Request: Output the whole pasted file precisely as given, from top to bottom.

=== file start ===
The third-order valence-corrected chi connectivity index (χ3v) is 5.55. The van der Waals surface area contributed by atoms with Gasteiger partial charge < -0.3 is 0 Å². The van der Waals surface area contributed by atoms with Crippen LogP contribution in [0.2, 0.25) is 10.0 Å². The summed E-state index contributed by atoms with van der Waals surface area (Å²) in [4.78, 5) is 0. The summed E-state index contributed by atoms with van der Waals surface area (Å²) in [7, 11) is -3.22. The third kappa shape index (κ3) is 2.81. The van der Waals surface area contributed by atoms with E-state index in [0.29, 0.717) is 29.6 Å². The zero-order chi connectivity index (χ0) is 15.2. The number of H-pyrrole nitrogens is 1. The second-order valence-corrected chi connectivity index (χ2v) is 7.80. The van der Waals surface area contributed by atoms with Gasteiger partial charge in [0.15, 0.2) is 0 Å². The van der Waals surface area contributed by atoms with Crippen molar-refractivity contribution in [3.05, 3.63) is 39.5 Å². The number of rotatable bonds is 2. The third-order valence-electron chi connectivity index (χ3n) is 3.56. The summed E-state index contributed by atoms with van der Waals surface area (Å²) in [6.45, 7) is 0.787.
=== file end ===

The third-order valence-corrected chi connectivity index (χ3v) is 5.55. The van der Waals surface area contributed by atoms with Gasteiger partial charge < -0.3 is 0 Å². The van der Waals surface area contributed by atoms with Crippen LogP contribution in [0.2, 0.25) is 10.0 Å². The summed E-state index contributed by atoms with van der Waals surface area (Å²) in [4.78, 5) is 0. The summed E-state index contributed by atoms with van der Waals surface area (Å²) in [7, 11) is -3.22. The third kappa shape index (κ3) is 2.81. The van der Waals surface area contributed by atoms with E-state index in [0.29, 0.717) is 29.6 Å². The zero-order chi connectivity index (χ0) is 15.2. The number of H-pyrrole nitrogens is 1. The second-order valence-corrected chi connectivity index (χ2v) is 7.80. The van der Waals surface area contributed by atoms with Gasteiger partial charge in [0.15, 0.2) is 0 Å². The van der Waals surface area contributed by atoms with Crippen molar-refractivity contribution in [3.05, 3.63) is 39.5 Å². The number of rotatable bonds is 2. The third-order valence-electron chi connectivity index (χ3n) is 3.56. The summed E-state index contributed by atoms with van der Waals surface area (Å²) in [6.45, 7) is 0.787.